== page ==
It’s the first Tuesday after the first Monday in November, and that means it’s time to select another group of Michigan Student Assembly representatives. Voter turnout has slumped consistently over the last five years, dropping from 17 percent to 9 percent, and considering that this year’s “campaign” has been underwhelming, the pattern is likely to continue.

Sarah Royce

A lasting disconnect has kept MSA’s finger off the campus pulse, and student concerns often go unaddressed. But both sides of the aisle are at fault. For every student interest that goes overlooked, there are a dozen MSA initiatives that pass without due credit. Though most students don’t recognize it, student government continues to play an active and important role on campus.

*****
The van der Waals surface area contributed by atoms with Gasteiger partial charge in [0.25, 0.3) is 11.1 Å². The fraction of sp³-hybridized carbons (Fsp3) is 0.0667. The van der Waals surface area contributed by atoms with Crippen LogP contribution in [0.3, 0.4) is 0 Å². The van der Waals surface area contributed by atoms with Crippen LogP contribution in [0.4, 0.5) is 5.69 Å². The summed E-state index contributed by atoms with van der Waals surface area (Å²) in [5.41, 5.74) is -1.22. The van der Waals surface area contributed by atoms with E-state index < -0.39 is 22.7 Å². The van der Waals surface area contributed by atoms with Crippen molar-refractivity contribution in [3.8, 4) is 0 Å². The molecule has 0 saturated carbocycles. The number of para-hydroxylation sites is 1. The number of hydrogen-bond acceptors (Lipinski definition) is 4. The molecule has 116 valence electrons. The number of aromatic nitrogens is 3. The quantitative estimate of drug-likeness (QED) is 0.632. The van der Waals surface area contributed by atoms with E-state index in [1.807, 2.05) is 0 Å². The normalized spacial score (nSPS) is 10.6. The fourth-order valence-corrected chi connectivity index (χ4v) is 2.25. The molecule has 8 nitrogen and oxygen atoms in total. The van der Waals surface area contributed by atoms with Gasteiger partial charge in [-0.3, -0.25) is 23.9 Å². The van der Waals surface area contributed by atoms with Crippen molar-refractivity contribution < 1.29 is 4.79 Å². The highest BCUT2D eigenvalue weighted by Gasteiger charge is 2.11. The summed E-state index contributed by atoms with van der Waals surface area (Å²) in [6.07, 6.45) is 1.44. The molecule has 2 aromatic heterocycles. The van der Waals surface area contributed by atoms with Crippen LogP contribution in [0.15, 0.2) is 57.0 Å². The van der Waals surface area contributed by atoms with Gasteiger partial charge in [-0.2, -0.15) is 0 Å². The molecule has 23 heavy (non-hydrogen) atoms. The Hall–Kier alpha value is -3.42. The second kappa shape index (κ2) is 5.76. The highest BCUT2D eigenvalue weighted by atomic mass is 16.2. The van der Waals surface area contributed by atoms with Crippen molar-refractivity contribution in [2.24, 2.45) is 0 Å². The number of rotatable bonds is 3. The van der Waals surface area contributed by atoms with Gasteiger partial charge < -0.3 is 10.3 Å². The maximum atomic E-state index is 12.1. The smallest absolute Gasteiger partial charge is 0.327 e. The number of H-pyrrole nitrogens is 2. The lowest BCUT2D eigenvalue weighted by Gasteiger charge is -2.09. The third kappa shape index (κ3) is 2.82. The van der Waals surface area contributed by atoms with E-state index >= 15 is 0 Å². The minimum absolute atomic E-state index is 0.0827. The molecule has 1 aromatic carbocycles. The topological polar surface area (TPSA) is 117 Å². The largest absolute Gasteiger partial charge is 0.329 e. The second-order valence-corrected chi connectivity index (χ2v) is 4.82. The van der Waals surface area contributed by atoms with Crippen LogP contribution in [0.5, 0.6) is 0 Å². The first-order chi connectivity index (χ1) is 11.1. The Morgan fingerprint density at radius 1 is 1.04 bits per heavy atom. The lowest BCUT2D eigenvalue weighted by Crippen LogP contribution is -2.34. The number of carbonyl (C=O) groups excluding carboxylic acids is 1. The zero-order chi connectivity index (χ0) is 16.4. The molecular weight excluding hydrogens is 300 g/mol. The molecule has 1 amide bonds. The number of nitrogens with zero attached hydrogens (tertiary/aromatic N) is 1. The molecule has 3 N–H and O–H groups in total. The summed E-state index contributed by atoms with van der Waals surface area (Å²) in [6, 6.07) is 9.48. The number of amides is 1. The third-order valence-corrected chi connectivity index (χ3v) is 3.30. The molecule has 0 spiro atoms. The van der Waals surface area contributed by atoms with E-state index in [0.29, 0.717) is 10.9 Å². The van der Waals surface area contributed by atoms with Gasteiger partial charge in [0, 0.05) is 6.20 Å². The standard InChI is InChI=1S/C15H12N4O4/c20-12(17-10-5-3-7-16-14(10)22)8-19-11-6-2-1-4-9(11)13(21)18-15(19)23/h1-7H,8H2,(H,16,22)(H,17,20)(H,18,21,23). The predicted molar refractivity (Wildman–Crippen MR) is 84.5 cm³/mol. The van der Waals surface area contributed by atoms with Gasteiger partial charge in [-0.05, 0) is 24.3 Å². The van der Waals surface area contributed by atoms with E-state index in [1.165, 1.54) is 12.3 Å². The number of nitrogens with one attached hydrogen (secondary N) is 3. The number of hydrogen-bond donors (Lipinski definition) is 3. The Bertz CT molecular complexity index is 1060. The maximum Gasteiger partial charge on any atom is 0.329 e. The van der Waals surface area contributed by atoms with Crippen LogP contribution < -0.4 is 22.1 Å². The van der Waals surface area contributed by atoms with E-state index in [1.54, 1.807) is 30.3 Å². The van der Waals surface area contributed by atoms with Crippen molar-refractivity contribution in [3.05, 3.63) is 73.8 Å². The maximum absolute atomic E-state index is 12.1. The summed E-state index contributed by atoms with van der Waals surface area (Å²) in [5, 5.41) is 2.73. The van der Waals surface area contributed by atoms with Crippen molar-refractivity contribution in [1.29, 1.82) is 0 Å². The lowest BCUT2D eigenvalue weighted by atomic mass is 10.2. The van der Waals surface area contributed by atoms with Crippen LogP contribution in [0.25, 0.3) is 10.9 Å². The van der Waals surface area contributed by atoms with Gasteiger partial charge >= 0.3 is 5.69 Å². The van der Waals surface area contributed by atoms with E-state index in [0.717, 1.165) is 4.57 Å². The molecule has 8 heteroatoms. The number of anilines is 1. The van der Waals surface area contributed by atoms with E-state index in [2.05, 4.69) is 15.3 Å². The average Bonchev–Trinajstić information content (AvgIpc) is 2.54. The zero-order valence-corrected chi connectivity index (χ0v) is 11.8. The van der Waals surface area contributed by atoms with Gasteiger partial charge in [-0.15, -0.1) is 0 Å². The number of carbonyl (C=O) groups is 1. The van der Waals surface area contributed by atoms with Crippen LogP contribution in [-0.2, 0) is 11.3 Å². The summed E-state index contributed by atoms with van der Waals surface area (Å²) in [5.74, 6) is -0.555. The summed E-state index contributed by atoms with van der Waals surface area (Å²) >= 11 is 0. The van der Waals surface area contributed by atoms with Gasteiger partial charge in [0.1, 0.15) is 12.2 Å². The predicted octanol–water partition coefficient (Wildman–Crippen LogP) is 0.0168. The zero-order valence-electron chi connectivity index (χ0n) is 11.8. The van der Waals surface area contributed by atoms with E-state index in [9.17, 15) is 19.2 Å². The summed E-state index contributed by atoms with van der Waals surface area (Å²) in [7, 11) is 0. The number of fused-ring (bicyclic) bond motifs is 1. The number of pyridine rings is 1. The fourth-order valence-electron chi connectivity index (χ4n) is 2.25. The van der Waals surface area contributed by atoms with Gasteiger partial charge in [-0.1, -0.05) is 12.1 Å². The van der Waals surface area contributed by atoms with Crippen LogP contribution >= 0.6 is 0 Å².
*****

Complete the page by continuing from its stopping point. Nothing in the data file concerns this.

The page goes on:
As with any system of government, the sources of apathy are numerous. Some students blame their disillusionment on a constantly fluctuating party system; others point to a lack of communication and outreach on MSA’s part. Whatever the cause, it’s clear that barring a dramatic restructuring, student participation in the current system will remain scarce.

Declining participation does worse than removing accountability from a voting system; it delegitimizes it. Students are perennially complaining that “MSA does nothing” or that “MSA is too political,” yet students hardly ever take an interest in the group. If students wish to change it MSA, they must become involved in the process – and that starts with voting today.

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